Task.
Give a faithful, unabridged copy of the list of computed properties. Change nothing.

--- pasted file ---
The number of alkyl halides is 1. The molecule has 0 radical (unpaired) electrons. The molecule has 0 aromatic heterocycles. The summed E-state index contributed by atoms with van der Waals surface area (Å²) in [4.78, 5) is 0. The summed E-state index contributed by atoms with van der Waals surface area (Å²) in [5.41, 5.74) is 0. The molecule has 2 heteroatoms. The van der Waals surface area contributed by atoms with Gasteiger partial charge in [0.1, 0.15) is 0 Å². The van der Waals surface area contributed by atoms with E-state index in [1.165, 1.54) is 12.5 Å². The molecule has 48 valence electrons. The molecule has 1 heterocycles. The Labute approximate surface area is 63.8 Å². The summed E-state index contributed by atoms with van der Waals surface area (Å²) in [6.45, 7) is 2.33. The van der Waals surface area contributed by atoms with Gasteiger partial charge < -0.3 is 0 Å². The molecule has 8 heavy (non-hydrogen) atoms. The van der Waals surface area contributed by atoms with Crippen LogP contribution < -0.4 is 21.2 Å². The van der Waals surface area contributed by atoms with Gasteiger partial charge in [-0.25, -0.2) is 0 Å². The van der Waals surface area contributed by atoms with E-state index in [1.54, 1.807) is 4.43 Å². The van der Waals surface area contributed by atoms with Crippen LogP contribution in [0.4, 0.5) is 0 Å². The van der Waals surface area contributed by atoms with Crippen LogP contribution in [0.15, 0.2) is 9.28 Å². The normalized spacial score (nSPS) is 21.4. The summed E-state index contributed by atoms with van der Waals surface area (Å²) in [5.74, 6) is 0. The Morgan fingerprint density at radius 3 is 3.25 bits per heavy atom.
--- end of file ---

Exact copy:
The number of alkyl halides is 1. The molecule has 0 radical (unpaired) electrons. The molecule has 0 aromatic heterocycles. The summed E-state index contributed by atoms with van der Waals surface area (Å²) in [4.78, 5) is 0. The summed E-state index contributed by atoms with van der Waals surface area (Å²) in [5.41, 5.74) is 0. The molecule has 2 heteroatoms. The van der Waals surface area contributed by atoms with Gasteiger partial charge in [0.1, 0.15) is 0 Å². The van der Waals surface area contributed by atoms with E-state index in [1.165, 1.54) is 12.5 Å². The molecule has 48 valence electrons. The molecule has 1 heterocycles. The Labute approximate surface area is 63.8 Å². The summed E-state index contributed by atoms with van der Waals surface area (Å²) in [6.45, 7) is 2.33. The van der Waals surface area contributed by atoms with Gasteiger partial charge < -0.3 is 0 Å². The molecule has 8 heavy (non-hydrogen) atoms. The van der Waals surface area contributed by atoms with Crippen LogP contribution < -0.4 is 21.2 Å². The van der Waals surface area contributed by atoms with Gasteiger partial charge in [-0.25, -0.2) is 0 Å². The van der Waals surface area contributed by atoms with E-state index in [1.54, 1.807) is 4.43 Å². The van der Waals surface area contributed by atoms with Crippen LogP contribution in [0.4, 0.5) is 0 Å². The van der Waals surface area contributed by atoms with Crippen LogP contribution in [0.15, 0.2) is 9.28 Å². The normalized spacial score (nSPS) is 21.4. The summed E-state index contributed by atoms with van der Waals surface area (Å²) in [5.74, 6) is 0. The Morgan fingerprint density at radius 3 is 3.25 bits per heavy atom.